With Pandemics, Trump’s Isolationism Is a Recipe for Disaster

‘There is no wall we can build that is high enough to keep viruses out of the U.S.’

A lot of the focus on how Trump has mishandled his administration’s response to the coronavirus has focused on what he has and hasn’t done to contain its spread domestically. But back in 2018, Ron Klain—who was President Obama’s Ebola czar—suggested that the biggest gap is global.

Klain added that Trump’s isolationist mindset has led to the United States pulling back from its leadership role in global health crises, which, he said, “is … going to be a serious threat to our security.” Klain called Trump’s policies and views “xenophobic, if not racist,” leading to the blaming of immigrants and foreigners for problems that need public-health interventions…

But the biggest gap, he said, is the global gap: “We can’t be safe here in America when there’s a risk of pandemics around the world,” Klain said. “The world’s just too small. Diseases spread too quickly … There is no wall we can build that is high enough to keep viruses and the disease threat out of the United States. We have to engage in the world.”

Engagement in the world is exactly what the Obama administration did in response to the Ebola crisis. During a press briefing in October 2014, Obama said that “We have to work together at every level — federal, state and local. And we have to keep leading the global response, because the best way to stop this disease, the best way to keep Americans safe, is to stop it at its source — in West Africa.” U.S. personnel were deployed to fight the Ebola outbreak in West Africa, working collaboratively to bring the number of cases down by 80 percent from peak levels before returning home.

As a follow-up, the Obama administration set up epidemic prevention programs in 49 countries.

The CDC programs, part of a global health security initiative, train front-line workers in outbreak detection and work to strengthen laboratory and emergency response systems in countries where disease risks are greatest. The goal is to stop future outbreaks at their source.

All of that is what led Tom Friedman to write that Obama’s response to the Ebola crisis may be “his most significant foreign policy achievement, for which he got little credit precisely because it worked.”

Meanwhile, the man who would become his successor did a lot of tweeting.

Trump kept tweeting. In all, the self-admitted germaphobe tweeted about Ebola nearly a hundred times over the next three months. He was among the first to call for a travel ban between the three West African countries and the United States, a call later adopted by Republicans running in the fall midterms. He advocated against sending thousands of American troops, a decision public health officials in Liberia later said helped stem the tide of the outbreak.

And when a Liberian man fell ill days after arriving in Dallas to meet the son he had not seen in a decade, Trump warned: “IT WILL ONLY GET WORSE!” He later falsely accused the man, Thomas Eric Duncan, of having signed false papers. He advocated that Duncan be prosecuted, just days before Duncan died.

Four years later, due to lack of funding from congressional Republicans and Trump, 39 of the 49 programs established to prevent epidemics were shut down, including the ones in China, Pakistan, Haiti, Rwanda, and Congo.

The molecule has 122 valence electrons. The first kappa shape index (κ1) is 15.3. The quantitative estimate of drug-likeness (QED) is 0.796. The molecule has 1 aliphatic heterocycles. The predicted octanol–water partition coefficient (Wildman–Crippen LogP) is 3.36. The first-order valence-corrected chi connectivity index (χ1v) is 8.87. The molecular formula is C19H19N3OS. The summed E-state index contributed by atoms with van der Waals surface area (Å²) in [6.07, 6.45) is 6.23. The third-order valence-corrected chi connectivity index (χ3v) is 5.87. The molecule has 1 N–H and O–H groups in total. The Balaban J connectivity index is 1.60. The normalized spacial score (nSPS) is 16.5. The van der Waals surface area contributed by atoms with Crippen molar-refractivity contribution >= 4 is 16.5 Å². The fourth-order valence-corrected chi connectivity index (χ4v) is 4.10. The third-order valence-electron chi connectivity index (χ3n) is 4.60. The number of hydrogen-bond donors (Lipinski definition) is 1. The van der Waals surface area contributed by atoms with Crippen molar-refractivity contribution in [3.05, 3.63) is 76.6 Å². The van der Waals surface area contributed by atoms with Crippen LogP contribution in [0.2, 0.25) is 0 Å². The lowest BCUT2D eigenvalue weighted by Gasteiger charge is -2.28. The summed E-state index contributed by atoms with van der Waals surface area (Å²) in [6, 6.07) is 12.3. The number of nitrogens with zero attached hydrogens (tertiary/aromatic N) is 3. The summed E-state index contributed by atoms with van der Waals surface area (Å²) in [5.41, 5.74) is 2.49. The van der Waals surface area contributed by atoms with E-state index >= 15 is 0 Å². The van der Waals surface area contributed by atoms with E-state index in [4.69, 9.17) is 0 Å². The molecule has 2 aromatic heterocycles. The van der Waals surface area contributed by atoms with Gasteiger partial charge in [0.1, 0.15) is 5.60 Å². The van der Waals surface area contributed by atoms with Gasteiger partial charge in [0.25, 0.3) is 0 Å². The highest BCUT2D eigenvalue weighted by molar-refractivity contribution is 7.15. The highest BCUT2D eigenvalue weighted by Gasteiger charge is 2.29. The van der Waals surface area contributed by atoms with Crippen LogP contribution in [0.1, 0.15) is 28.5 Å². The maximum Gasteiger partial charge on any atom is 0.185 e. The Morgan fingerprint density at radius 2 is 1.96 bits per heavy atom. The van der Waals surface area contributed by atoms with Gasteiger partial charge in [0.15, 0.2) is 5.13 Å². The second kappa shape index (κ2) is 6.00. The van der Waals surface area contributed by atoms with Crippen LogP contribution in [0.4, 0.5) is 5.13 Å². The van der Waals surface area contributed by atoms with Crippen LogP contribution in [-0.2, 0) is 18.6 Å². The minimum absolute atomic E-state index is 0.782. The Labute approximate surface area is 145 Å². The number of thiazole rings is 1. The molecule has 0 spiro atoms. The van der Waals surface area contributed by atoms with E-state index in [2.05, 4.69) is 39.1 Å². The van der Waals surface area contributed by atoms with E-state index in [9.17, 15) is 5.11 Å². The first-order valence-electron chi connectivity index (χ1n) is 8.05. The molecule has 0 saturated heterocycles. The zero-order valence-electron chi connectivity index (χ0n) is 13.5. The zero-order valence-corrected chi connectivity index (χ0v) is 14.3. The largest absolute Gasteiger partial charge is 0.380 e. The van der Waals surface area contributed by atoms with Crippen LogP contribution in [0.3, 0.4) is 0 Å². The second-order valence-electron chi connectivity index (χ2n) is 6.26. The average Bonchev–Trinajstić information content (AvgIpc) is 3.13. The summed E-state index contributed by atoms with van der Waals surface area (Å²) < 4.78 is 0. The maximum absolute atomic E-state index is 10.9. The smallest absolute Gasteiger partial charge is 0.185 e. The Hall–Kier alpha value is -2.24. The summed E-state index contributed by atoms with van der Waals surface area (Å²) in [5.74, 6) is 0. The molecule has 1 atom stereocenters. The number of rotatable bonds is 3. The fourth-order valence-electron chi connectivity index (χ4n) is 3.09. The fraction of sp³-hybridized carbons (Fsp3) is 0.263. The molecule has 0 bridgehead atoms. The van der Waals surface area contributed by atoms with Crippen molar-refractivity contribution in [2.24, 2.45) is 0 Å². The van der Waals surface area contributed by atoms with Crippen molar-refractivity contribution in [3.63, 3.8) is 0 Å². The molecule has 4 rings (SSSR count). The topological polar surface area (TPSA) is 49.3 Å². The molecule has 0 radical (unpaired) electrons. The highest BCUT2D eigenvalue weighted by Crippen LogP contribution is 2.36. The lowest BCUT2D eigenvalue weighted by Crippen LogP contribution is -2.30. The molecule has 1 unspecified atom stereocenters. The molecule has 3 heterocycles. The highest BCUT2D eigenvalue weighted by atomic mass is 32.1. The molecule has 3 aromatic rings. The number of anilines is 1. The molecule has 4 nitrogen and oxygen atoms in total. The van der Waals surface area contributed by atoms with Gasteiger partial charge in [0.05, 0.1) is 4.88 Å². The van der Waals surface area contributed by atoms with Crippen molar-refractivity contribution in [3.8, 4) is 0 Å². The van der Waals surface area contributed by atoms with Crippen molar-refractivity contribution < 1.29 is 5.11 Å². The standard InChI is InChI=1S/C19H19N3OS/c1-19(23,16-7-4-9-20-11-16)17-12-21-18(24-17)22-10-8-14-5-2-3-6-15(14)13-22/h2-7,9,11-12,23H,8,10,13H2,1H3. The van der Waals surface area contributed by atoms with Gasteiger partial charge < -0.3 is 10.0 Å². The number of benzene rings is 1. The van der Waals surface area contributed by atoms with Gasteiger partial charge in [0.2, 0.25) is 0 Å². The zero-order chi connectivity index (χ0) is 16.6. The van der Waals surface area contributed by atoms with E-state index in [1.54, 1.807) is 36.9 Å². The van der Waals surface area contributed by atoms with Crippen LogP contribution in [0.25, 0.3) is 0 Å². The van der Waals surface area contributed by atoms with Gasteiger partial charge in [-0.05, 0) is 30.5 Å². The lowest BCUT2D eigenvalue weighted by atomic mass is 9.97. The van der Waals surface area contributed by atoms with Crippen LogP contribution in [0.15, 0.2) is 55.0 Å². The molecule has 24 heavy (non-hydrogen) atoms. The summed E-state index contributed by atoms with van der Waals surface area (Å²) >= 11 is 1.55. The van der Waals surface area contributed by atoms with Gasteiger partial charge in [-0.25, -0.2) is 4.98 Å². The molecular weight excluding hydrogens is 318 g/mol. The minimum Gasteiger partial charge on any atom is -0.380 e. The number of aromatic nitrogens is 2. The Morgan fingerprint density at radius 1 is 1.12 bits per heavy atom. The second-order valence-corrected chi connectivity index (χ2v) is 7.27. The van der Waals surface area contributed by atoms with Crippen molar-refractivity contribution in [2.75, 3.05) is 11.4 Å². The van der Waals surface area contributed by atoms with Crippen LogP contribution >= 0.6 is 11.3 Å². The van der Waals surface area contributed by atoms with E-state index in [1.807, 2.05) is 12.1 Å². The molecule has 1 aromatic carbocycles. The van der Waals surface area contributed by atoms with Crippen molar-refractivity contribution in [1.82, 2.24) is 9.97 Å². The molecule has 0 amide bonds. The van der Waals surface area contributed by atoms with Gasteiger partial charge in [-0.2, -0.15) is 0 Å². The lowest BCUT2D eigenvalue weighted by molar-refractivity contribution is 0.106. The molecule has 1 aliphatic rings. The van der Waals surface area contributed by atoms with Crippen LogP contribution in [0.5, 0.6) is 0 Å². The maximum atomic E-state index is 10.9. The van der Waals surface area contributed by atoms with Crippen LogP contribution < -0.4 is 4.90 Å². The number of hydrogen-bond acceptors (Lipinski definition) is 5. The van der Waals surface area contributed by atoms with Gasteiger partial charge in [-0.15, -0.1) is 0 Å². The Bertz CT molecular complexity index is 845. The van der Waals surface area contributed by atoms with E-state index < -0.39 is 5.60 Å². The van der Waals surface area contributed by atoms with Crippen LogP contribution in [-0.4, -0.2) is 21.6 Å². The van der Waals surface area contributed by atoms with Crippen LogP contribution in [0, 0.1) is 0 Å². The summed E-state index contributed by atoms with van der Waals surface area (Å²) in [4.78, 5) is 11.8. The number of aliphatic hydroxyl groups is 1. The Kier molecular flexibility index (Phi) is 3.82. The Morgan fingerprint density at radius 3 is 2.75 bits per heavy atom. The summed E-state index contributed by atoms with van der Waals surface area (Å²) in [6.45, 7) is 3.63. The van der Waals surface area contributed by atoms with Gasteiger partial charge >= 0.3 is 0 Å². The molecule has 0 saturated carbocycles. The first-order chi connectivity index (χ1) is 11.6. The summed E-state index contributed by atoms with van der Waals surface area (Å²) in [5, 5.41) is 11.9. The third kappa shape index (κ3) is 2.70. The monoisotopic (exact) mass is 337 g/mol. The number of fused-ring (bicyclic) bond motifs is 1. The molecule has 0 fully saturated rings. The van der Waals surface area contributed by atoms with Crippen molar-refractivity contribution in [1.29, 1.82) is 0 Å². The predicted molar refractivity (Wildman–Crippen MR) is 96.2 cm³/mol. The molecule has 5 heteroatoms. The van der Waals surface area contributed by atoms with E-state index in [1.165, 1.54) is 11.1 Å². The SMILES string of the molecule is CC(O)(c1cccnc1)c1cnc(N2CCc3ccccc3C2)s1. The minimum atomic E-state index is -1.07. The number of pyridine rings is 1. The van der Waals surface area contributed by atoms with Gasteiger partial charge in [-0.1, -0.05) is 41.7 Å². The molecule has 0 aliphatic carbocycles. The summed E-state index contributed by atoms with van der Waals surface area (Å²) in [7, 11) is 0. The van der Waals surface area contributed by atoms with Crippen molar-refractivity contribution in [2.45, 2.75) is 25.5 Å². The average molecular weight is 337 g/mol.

President Obama’s commitment to a global response was part of his awareness about how things work in the 21st century. Here’s what he said about that during a speech in Cairo in 2009.

Of course, recognizing our common humanity is only the beginning of our task.  Words alone cannot meet the needs of our people.  These needs will be met only if we act boldly in the years ahead; and if we understand that the challenges we face are shared, and our failure to meet them will hurt us all.

For we have learned from recent experience that when a financial system weakens in one country, prosperity is hurt everywhere.  When a new flu infects one human being, all are at risk.  When one nation pursues a nuclear weapon, the risk of nuclear attack rises for all nations.  When violent extremists operate in one stretch of mountains, people are endangered across an ocean.  When innocents in Bosnia and Darfur are slaughtered, that is a stain on our collective conscience.  That is what it means to share this world in the 21st century.  That is the responsibility we have to one another as human beings.

And this is a difficult responsibility to embrace.  For human history has often been a record of nations and tribes — and, yes, religions — subjugating one another in pursuit of their own interests.  Yet in this new age, such attitudes are self-defeating.  Given our interdependence, any world order that elevates one nation or group of people over another will inevitably fail.  So whatever we think of the past, we must not be prisoners to it.  Our problems must be dealt with through partnership; our progress must be shared.

We now have a president who consistently touts “America first” and thinks that we can be protected from the spread of the coronavirus by simply building walls and closing our borders. His nationalism fuels the kind of isolationism that is common among populist movements on both the left and right. But given our global interdependence, it is nothing but a recipe for disaster.

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Nancy LeTourneau

Nancy LeTourneau is a contributing writer for the Washington Monthly. Follow her on Twitter @Smartypants60.